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Published on July 23, 2015

Getting Rid of The Dad Bod

July 23, 2015

man and pregnant woman facing belliesThe spare tire, the beer belly, the gut—these are just a few nicknames for excess fat that accumulates around the abdomen. That extra fat can be an indicator of serious health hazards.

Two kinds of fat are found in the midsection of the body. The first type, known as subcutaneous fat, is the fat you can pinch and physically see in the mirror. The second type, visceral fat, is the problem-causer. It resides within your abdomen and surrounds internal organs, such as the liver, pancreas and kidneys, and secretes hormones and lipids that are detrimental to the body’s health. Multiple studies have linked this belly fat to numerous health hazards, including diabetes, heart disease, sleep apnea and colon cancer.

Visceral fat can shorten your lifespan as well. A study presented at the 2012 European Society of Cardiology Congress in Munich found that men who carry this excess fat in their stomach have a higher risk of mortality than those who are considered obese. In other words, the more belly fat you have, the greater the risks — regardless of body mass index.

Eat Healthy, Exercise and Repeat

Deflate that spare tire and get on track to a healthier you:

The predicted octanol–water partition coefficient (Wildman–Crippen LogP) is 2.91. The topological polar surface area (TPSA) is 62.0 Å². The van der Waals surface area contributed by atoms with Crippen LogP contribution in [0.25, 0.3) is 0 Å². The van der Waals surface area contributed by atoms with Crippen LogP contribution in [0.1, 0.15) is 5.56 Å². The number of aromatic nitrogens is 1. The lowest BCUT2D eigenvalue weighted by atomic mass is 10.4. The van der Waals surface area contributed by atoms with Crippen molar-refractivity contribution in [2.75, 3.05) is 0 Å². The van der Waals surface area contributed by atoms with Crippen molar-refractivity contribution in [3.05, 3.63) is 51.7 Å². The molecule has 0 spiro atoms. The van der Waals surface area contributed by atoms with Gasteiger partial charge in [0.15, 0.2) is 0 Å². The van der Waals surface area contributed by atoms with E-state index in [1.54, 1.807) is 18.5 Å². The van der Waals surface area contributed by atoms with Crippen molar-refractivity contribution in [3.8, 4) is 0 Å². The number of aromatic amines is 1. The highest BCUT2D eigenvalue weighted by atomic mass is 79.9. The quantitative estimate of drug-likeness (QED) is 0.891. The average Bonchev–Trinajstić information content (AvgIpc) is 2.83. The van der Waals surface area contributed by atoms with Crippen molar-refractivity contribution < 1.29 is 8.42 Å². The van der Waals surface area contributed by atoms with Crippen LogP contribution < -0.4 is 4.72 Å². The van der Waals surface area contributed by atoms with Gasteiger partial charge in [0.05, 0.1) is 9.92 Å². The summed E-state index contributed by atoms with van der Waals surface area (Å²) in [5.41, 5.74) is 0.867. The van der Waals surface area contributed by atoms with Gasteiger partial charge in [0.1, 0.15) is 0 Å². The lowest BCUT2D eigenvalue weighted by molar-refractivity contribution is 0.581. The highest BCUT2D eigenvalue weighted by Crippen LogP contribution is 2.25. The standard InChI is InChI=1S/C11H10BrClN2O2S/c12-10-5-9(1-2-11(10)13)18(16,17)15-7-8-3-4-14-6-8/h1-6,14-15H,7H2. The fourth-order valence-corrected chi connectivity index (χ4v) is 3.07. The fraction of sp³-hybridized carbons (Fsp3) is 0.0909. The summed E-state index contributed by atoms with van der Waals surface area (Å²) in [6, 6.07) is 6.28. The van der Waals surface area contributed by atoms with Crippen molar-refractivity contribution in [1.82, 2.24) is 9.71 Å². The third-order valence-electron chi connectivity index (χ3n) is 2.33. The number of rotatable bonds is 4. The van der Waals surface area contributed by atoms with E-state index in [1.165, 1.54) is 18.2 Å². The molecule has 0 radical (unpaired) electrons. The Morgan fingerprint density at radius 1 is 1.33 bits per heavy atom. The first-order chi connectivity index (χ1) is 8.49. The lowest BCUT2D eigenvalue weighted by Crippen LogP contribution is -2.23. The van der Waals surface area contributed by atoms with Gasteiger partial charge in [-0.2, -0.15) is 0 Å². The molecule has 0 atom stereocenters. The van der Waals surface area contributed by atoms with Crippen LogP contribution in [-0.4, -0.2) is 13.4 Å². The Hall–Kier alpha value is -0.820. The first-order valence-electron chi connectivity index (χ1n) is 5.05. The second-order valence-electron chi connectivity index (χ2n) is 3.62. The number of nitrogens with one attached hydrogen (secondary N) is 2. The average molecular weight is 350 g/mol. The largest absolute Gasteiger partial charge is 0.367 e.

1.     Eat right. Limit the amount of saturated fat you consume and avoid overusing high-fat dairy products like butter. When purchasing groceries, aim for lean meats and whole-grain products. And just because these foods are healthy doesn’t mean you get to eat more. Practice portion control and don’t overindulge.

2.     Exercise. A bit of exercise can help you lose and keep off abdominal fat. While the Centers of Disease Control and Prevention recommends two and a half hours of moderate aerobic activity a week, you might need to exercise more than the minimum to lose weight. Strength-training exercises at least twice a week are also recommended, and according to a 2014 Harvard study, the combination of aerobic and strength-training activities delivers the most successful results when it comes to trimming that gut.

Before taking on any new diet and exercise regimen, speak with your primary care physician to see what works best for you.

What Is Abdominal Obesity?

According to the American College of Cardiology, abdominal obesity is having a waist circumference greater than 40 inches for men. In the United States, that’s more than 50 percent of men between the ages of 50 and 79.

Excess fat on any part of the body is bad for you, but having that beer belly puts you at greater cardiovascular risk. Losing between 3 to 5 percent of your body weight can improve your overall health.

Sources: escardio.orgcardiosmart.orghealth.harvard.eduaarp.orgnews.harvard.educdc.gov

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